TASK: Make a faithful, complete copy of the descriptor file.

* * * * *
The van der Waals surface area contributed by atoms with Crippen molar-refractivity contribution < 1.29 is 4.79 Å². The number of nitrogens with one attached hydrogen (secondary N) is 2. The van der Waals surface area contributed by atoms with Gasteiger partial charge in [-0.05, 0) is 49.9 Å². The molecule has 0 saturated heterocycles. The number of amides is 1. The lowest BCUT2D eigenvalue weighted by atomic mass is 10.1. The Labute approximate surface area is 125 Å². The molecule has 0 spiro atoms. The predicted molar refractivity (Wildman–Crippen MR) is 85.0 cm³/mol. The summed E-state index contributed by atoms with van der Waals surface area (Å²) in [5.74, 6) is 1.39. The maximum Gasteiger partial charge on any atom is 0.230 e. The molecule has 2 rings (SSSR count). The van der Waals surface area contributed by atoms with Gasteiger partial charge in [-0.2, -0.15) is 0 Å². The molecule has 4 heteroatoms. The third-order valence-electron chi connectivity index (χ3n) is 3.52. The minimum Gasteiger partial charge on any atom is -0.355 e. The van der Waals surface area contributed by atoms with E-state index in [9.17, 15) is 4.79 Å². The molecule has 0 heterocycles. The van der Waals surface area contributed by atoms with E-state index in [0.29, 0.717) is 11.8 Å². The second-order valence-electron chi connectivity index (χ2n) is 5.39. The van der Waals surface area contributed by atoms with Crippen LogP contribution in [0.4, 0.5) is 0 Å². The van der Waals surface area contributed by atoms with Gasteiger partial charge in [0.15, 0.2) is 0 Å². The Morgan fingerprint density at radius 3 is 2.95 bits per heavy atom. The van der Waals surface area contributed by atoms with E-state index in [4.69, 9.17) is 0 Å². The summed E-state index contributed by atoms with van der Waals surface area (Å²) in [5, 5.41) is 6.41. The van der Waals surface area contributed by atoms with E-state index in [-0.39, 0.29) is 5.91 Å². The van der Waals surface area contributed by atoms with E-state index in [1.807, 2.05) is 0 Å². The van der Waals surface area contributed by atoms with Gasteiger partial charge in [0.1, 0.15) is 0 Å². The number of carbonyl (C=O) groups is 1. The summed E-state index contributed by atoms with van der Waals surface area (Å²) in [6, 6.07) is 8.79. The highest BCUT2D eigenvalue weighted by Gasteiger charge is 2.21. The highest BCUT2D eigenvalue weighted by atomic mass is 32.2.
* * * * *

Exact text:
The van der Waals surface area contributed by atoms with Crippen molar-refractivity contribution < 1.29 is 4.79 Å². The number of nitrogens with one attached hydrogen (secondary N) is 2. The van der Waals surface area contributed by atoms with Gasteiger partial charge in [-0.05, 0) is 49.9 Å². The molecule has 0 saturated heterocycles. The number of amides is 1. The lowest BCUT2D eigenvalue weighted by atomic mass is 10.1. The Labute approximate surface area is 125 Å². The molecule has 0 spiro atoms. The predicted molar refractivity (Wildman–Crippen MR) is 85.0 cm³/mol. The summed E-state index contributed by atoms with van der Waals surface area (Å²) in [5.74, 6) is 1.39. The maximum Gasteiger partial charge on any atom is 0.230 e. The molecule has 2 rings (SSSR count). The van der Waals surface area contributed by atoms with Gasteiger partial charge in [-0.2, -0.15) is 0 Å². The molecule has 4 heteroatoms. The third-order valence-electron chi connectivity index (χ3n) is 3.52. The minimum Gasteiger partial charge on any atom is -0.355 e. The van der Waals surface area contributed by atoms with E-state index in [9.17, 15) is 4.79 Å². The molecule has 0 heterocycles. The van der Waals surface area contributed by atoms with E-state index in [0.29, 0.717) is 11.8 Å². The second-order valence-electron chi connectivity index (χ2n) is 5.39. The van der Waals surface area contributed by atoms with Crippen LogP contribution in [0.4, 0.5) is 0 Å². The van der Waals surface area contributed by atoms with Gasteiger partial charge in [0.15, 0.2) is 0 Å². The Morgan fingerprint density at radius 3 is 2.95 bits per heavy atom. The van der Waals surface area contributed by atoms with E-state index in [4.69, 9.17) is 0 Å². The summed E-state index contributed by atoms with van der Waals surface area (Å²) in [5, 5.41) is 6.41. The van der Waals surface area contributed by atoms with E-state index in [-0.39, 0.29) is 5.91 Å². The van der Waals surface area contributed by atoms with E-state index in [1.807, 2.05) is 0 Å². The van der Waals surface area contributed by atoms with Gasteiger partial charge in [0.1, 0.15) is 0 Å². The number of carbonyl (C=O) groups is 1. The summed E-state index contributed by atoms with van der Waals surface area (Å²) in [6, 6.07) is 8.79. The highest BCUT2D eigenvalue weighted by Gasteiger charge is 2.21. The highest BCUT2D eigenvalue weighted by atomic mass is 32.2.